Tuesday, May 21, 1996, 2 p.m.
Mr. Bacon: Good afternoon. A brief announcement -- that tomorrow Secretary Perry will address the Pacific Basin Economic Council at their annual meeting. He'll speak at 9 a.m. at the Sheraton Washington Hotel and he'll talk about preventive defense in Asia. He'll talk about our security relationship with Japan, particularly in the wake of the Okinawa agreement. He'll talk about China and he'll talk about Korea. And it will be piped back here. It will be piped back to the Pentagon. So, you don't have to -- you don't have to fight rush hour traffic anymore than usual. This is one of our many services to you guys.
I assume there will be, but I don't know for sure. Does anybody know if there will be Q & A?
Colonel Kennett: There's media coverage, so there must be Q & A.
Mr. Bacon: This is the group which the President spoke to yesterday when he talked about most favored nation. With that, I'll take your questions. Charlie?
Q: Can you fill us in on the latest on Central African Republic, including how many Americans have been taken out so far and how many they're planning to take out? What's going on with the airport? Anybody been shot, etcetera?
A: Thirteen Americans have been evacuated so far. As I understand it, there are about 60 more Americans waiting to come out. There are a total of slightly more than 250 Americans in the Central African Republic. As you know, we now have 32 Marines protecting the embassy and there continues to be fighting. In fact, the State Department in its guidance describes it as mayhem. I can't improve on that. Mayhem throughout Bangui and there is looting going on in the commercial area. The airport is closed to commercial traffic. However, there is no indication of threatening gestures or fire directed at the American Embassy in the capital of the Central African Republic. That's about all I have for you right now.
Q: Why have the 13 been taken out so far?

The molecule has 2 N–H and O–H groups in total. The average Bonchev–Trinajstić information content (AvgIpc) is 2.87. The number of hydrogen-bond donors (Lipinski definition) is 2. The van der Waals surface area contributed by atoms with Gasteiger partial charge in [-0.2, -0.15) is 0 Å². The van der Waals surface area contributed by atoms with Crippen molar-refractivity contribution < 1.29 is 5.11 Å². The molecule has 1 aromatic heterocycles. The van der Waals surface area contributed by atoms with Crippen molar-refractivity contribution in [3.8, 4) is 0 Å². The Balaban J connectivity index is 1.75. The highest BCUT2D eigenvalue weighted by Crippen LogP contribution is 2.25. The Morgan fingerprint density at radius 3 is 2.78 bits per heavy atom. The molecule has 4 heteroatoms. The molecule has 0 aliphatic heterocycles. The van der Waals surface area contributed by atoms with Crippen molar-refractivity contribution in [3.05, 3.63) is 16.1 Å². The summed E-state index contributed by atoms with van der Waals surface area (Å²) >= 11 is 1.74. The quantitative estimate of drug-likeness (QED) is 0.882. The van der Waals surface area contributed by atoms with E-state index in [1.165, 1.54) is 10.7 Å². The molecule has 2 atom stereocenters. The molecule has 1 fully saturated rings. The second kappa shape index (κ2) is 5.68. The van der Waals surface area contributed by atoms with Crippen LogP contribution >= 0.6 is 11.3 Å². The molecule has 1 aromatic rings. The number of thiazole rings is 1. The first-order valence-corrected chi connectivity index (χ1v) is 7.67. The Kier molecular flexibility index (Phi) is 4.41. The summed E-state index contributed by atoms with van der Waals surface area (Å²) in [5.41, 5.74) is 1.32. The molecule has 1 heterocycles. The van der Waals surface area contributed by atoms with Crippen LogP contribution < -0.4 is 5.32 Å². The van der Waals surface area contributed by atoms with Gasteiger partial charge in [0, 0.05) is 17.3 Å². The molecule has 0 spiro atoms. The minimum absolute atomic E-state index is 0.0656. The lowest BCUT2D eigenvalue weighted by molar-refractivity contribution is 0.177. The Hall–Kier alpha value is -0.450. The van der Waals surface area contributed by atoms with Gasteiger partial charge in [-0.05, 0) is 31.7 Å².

A: Well, there was a problem of getting French security to and from the airport, a secure route to and from the airport. I gather when that's -- now, it's nighttime, of course. But, more will come out when we can work with the French to get a secure route to the airport.
Q: Are these people -- these people are not embassy people, I take it.
A: No, no. I don't know how many people are in the embassy. You'll have to talk to the State Department about that. But, it may be slightly more than 60 waiting to get out. It's around 60. It could be 63, 66, something like that still waiting to get out. Now, we don't know how -- I'm sorry. There are 19 embassy personnel there, including nine family members. We don't know how many of the American citizens in the capital will want to come out. I think it depends on the duration and tempo of the fighting, the seriousness of the fighting.
Q: This is unrelated. Can you bring us up to date on ships off Liberia and how many Marines are there and what they're doing?
A: There's two ships off Liberia, about 2,400 Marines. I think there are about 300 -- there are 2,400 Marines and what's left of the 22nd MEU. There are about 330 military people on the ground now in Monrovia protecting the embassy.
Q: Are you withdrawing more of those Marines? What's the status?
A: No, there's been about 300, plus or minus, for the last couple of weeks there on the ground in Monrovia. We have cut back the size of the MEU. There had been three ships and there had been a total of 2,900 Marines in the 22nd MEU. One ship departed and now we're down to a slightly smaller force. My expectation is that sometime in the future it will be cut back to a smaller force still. But that hasn't happened yet. Yes, Jamie?
Q: Secretary Perry apparently indicated in a editorial board with the Washington Times that he was of the opinion or that there had been a finding that Admiral Boorda was in some sort of technical violation in wearing these V devices. Could you just explain in more detail what technical violation or what -- have there been any determination or --
A: The Washington Times interview..., First of all, the story was very complete and accurately reported what he said. And secondly, it carried a verbatim section of the interview where he explained this and I have nothing more to add.
Q: Has there been any determination whether or not --
A: I have nothing more to add. You can read what he said and that's as far as -- I mean, I think he spoke very clearly. He laid it right out and I invite you to use it.
Q: Despite the clarity, if I could just ask one yes or no question. Do we know at this point, is there a definitive answer to the question of whether or not Admiral Boorda was entitled to wear these V's or is still an open question?